Pittsburgh Steelers will retire Franco Harris’ No. 32 to honor the 50th anniversary of Immaculate Reception
As a feature of a weekend-long celebration to honor the 50th anniversary of the Immaculate Reception, the Steelers will retire the No. 32 jersey of Franco Harris.
The running back’s number is simply the third to be retired by the Steelers, joining Ernie Stautner (70) and Joe Greene (75). Harris is additionally the first Steelers offensive player to have his number retired.
“The Immaculate Reception marked the turning point in franchise history,” Steelers team president Art Rooney II said. “My grandfather once was quoted saying, ‘Before Franco got here, we didn’t win much. Since he got here, we don’t lose.’ I think that sums it up pretty good. Franco’s impact on the franchise would be hard to overstate.”
Harris’ number will be retired at halftime of the Dec. 24 primetime game against the Oakland Raiders. The Steelers will likewise wear a special yellow patch on their jerseys honoring the 50th anniversary of the game.
Rooney requested the NFL for a home game toward the weekend of the Immaculate Reception anniversary.
“I pointed out to them that we actually had the Raiders on our schedule this year, not thinking that they would actually put the Raiders in Pittsburgh that weekend,” Rooney said. “So I was surprised when it happened.”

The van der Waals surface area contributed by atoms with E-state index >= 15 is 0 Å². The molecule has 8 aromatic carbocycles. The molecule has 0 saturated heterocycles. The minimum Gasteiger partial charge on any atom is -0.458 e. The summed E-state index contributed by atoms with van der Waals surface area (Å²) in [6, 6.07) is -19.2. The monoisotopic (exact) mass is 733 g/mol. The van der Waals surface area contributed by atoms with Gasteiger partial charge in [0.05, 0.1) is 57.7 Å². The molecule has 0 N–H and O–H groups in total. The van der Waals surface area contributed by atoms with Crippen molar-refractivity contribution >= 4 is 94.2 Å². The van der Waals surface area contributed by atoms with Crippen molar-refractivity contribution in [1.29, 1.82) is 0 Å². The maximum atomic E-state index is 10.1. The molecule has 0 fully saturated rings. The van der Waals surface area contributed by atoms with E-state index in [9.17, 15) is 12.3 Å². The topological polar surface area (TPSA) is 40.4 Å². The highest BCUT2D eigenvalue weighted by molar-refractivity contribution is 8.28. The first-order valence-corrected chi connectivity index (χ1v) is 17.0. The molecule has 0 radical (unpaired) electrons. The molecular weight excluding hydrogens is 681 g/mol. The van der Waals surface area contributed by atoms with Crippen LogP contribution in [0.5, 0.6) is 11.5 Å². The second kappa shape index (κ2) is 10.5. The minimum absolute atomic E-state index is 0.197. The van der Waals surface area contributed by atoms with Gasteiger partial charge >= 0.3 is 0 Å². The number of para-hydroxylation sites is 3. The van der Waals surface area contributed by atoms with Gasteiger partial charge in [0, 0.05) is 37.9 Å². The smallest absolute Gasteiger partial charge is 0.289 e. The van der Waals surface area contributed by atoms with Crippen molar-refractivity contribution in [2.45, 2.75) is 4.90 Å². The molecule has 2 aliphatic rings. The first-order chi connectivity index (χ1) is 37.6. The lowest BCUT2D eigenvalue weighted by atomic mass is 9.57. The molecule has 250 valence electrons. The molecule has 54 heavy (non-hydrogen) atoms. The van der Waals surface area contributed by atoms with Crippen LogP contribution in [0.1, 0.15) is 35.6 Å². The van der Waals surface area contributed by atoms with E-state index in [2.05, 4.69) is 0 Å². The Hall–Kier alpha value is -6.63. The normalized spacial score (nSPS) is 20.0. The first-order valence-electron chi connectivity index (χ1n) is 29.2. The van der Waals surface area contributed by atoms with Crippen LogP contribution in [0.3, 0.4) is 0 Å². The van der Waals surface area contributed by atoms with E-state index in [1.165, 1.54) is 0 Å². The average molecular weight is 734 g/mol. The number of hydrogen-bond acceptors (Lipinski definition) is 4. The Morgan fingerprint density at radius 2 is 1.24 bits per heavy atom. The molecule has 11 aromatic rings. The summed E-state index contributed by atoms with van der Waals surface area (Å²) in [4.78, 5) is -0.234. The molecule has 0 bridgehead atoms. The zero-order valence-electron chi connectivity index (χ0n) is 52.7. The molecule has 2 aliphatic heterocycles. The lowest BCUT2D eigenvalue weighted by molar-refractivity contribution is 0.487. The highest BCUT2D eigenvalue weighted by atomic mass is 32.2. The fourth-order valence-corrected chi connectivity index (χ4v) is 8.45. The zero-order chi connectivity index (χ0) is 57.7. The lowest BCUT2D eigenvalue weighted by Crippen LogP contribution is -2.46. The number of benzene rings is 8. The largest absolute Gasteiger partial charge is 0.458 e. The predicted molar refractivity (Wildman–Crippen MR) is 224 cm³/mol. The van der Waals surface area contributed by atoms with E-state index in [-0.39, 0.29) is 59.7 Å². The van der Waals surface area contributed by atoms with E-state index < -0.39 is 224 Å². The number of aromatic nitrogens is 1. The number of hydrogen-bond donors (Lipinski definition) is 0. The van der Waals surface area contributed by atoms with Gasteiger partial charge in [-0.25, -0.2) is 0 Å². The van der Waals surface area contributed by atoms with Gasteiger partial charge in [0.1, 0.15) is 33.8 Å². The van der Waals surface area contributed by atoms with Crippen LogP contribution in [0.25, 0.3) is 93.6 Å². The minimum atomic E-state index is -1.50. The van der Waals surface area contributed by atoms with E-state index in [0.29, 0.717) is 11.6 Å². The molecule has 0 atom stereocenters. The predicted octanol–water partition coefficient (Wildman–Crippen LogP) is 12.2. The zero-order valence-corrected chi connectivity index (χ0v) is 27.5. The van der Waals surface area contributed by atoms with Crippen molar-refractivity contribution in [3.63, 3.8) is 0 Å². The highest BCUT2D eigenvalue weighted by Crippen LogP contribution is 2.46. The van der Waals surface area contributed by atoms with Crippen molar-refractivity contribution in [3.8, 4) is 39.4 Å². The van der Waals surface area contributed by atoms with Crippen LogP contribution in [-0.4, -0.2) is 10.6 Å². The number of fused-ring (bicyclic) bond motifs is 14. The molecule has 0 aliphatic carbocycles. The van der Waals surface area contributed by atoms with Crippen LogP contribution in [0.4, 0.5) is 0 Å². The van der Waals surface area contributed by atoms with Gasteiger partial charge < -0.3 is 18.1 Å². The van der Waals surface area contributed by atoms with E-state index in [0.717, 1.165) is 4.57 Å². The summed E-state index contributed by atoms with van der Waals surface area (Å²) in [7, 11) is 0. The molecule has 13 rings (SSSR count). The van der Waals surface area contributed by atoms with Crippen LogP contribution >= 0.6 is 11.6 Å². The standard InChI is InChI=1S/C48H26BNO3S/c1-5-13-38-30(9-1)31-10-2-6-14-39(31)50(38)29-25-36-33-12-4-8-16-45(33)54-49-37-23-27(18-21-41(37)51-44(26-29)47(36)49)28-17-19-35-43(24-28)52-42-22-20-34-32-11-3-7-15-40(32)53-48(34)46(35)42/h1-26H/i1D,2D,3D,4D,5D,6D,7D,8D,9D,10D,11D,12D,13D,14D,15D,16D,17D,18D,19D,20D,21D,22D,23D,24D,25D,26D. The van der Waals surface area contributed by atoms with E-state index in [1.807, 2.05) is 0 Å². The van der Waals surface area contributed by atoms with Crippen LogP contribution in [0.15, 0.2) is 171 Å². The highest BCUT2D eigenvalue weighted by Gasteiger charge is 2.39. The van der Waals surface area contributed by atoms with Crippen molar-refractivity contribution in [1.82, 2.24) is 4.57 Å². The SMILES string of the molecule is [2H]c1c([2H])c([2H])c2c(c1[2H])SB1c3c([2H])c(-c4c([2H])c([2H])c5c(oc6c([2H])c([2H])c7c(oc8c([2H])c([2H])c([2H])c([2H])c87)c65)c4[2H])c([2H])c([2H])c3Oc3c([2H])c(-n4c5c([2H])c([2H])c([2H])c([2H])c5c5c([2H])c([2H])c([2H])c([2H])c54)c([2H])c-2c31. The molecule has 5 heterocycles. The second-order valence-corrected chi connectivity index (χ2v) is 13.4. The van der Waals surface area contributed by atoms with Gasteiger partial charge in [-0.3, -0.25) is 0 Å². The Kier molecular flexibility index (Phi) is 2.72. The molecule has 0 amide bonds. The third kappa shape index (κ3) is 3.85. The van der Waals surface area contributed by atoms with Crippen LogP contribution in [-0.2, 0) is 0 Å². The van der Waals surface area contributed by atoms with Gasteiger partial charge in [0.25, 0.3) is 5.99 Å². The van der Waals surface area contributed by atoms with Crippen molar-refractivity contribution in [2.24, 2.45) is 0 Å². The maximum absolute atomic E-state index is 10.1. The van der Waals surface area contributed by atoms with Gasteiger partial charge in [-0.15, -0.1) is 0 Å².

The other day, on the actual anniversary of Harris’ legendary play, the Steelers will hold a ceremony at 3:29 p.m. on the marker outside the stadium in the specific place where Harris made the catch in 1972. The ceremony will be open to the public and attended by Harris, some of his partners and previous Raiders players Mike Siani and Phil Villapiano. A replay of the radio broadcast will be available on the team website.
“In my wildest dreams, I never expected it and, and it never crossed my mind,” Harris said of having his number retired. “It just wasn’t something that was top of mind. The Steelers don’t retire numbers. So you don’t have any thoughts about it. And so when Art mentioned it to me, I was blown away. I mean, that was a wow moment and unbelievable.”
In addition to the fact that Harris snagged the Immaculate Reception, he likewise was a part of four Super Bowls and was the Super Bowl IX MVP. He additionally procured the NFL Offensive Rookie of the Year in 1972 and was named NFL Man of the Year in 1976. He was inducted into the Pro Football Hall of Fame in 1990.
“No one saw the Steelers of the ’70s coming,” Harris said. “Nobody saw that, and it probably was beyond all expectations and dreams.”